3) Accessible, frequent, widespread and affordable public transport.

Debra Clark

20 Mar 2019

Many people who use power wheelchairs are too tall to get under a regular table and hit their knees. This makes dining out or even eating at a park almost impossible. Public recreation values need to have tables with ample space underneath for leg clearance. All tables should have clearance at the end and perhaps provide tables at varying heights to accommodate people who use manual wheelchairs or children. Accessible toilets are essential as well.

Kirio Crespo

20 Mar 2019

Accessible websites must be included too, people with disabilities use the internet as much as every one else. Sadly most websites aren't accessible to them. As a web developer that runs a local web development company that specializes in web accessibility, I can firmly say that mostly Government websites are built with accessibility in mind. Most websites on the internet aren't built by the public sector, the vast majority are built and belong to private organisations. If Australian or South Australian websites aren't built with accessibility in mind, the Disability Inclusion Act 2018 is redundant. As far as I know, there isn't an organisation that approves or enforces the development of accessible websites for people with disabilities. I propose the creation of such organisation.

Debra Clark > Kirio Crespo

20 Mar 2019

I agree strongly. Many websites did not allow input from voicerecognition software such as Dragon NaturallySpeaking. This is extremely frustrating because to enter data you have to to dictate it first into an accessible program and they can cut and paste into the website. Often times this does not even work and you are forced to struggle with an on-screen keyboard. If you have little or no use of your hands is can be extremely frustrating.

Kate Swaffer

20 Mar 2019

For a truly accessible community, it is imperative we acknowledge the different types of disabilities, including those which are mostly invisible. Disability signage needs to start reflecting this. For example, some physcially disabled people may be very harsh on someone with an invisible disabilty using an access toilet, and better signage may help this.

There are many types of disability, which are often not considered, including the following:

Intellectual disabilities
Physical disabilities
Psychosocial disabilities
Cognitive disabilities
Sensory disabilities
Speech and communication disabilities
Some mental health conditions cause disabilities
Other co morbidities and ageing may cause various disabilities

It is important to note that people with dementia and autism are categorised as living with cognitive disabilities by the World Health Organisation. People with speech disabilities, including any form of aphasia caused by stroke, dementia or other conditions need support; this can be provided by SCOPE .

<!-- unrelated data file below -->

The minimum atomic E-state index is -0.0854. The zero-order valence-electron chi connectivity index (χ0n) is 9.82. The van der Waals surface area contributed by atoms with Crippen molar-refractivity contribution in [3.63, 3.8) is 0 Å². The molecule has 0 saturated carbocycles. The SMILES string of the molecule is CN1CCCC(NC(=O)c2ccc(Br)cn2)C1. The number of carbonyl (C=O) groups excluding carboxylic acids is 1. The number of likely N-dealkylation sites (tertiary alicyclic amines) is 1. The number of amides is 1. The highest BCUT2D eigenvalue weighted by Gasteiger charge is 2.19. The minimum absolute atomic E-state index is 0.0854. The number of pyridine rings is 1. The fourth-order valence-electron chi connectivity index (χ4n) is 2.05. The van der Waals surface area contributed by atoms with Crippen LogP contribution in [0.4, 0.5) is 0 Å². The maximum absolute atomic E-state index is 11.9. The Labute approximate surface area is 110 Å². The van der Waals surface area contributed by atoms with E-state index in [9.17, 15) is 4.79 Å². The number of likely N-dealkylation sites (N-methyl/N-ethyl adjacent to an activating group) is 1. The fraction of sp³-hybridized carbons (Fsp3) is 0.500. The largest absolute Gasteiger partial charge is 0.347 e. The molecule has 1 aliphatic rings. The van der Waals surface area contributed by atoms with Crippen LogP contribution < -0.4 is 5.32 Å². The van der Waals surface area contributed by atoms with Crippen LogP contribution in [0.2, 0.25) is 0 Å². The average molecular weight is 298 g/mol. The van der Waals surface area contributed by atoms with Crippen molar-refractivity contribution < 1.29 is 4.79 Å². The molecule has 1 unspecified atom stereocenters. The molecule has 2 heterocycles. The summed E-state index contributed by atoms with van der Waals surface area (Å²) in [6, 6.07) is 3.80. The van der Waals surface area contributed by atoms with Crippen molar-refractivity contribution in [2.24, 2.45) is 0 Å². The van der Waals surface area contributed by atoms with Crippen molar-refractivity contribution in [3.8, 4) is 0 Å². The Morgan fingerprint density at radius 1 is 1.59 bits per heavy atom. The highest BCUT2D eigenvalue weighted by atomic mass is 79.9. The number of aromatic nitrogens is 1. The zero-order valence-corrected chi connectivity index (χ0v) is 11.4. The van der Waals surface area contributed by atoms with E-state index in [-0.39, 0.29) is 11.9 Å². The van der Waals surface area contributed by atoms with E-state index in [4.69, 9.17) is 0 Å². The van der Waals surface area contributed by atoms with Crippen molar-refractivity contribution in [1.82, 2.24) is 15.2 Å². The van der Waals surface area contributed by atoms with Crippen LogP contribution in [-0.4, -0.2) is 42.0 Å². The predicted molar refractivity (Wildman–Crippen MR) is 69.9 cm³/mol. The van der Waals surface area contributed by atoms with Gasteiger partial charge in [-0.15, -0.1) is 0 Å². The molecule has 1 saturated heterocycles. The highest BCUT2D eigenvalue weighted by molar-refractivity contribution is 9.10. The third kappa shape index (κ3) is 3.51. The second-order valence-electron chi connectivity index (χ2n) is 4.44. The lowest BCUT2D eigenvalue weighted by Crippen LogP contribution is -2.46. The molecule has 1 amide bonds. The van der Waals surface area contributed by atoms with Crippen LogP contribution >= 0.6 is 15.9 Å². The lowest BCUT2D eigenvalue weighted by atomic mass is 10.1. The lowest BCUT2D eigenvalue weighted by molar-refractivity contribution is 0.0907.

Other conditions such as mental illness can cause varying physical and/or psychosocial disabilities. The many types of physical disabilities - e.g. sight impairment, wheelchair users, are more easily visible. Hearing impairments less so, although most businesses provide hearing loops.

Obviously health services and accomodation is fundamental. The built environment is also imperative, and using dementia enabling design princiles when developing community services and buildings, supports almost all disabilities.

Finally, as a person with acquired disabilities, one term I really dislike is 'special' needs. I have different needs than when I was able bodied, but find the term special needs patronising. Language is important; it can be disempowering, or empowering.

Jane Shepherd

19 Mar 2019

Decent accommodation is fundamental to well-being. Any funds that can be directed to housing for the disabled would be very welcome...and, ultimately, cost effective. For example, how many inmates of our gaols are unable to navigate life on the outside due to mental illness or a brain injury? More funds for Housing SA and other support organizations would make such a difference to many people's lives.

Debra Clark > Jane Shepherd

20 Mar 2019

I agree with this but it is also accessible housing all round. As a wheelchair user it is impossible to visit friends of family who have inaccessible houses. While there has been great improvement in public buildings and public transport in the last 10 years footpath's to access buildings including houses still need greater attention.

Jane Shepherd > Jane Shepherd

21 Mar 2019

Thanks, Debra. Much more attention is needed to increase accessibility for wheelchair users and those using other mobility aids eg. walkers.

Elizabeth Spence

19 Mar 2019

There are lots of disabilities that don't fall under the usual umbrella, so cater for them as well - there's plenty of allergic asthma sufferers who barely leave their houses due to shops, businesses and people either spraying air-fresheners, misters, perfumes, deodorisers, smoke etc about (all of which can literally kill someone with asthma); also some more indoor events for those who aren't permitted in the sun or sunlight for more than a few minutes.

Trevor van der Linden > Elizabeth Spence

21 Mar 2019

This is the most challenging part of being a carer for a person with a disability, is it's not a 'standard' disability.

Elizabeth Spence > Elizabeth Spence

21 Mar 2019

It's the most challenging part of being the one with the disability too. If people can't see it then they often won't acknowledge it. More needs to be done - like peanuts, most people are aware of how dangerous they are for those who are allergic, the same needs to be done for other things.

Kathleen Smart

18 Mar 2019

Private boarding houses for people coming out of mental institutions can be expensive and poorly run. For example, a family member had to stay in a boarding house which had no sitting room. All the rooms were rented out because there was no requirement for a sitting room.

Kathleen Smart

18 Mar 2019

One idea might be to have festivals to include disabled people in the community, for example, a wheelchair-based party, or a come-and-play event for people at Elder Park.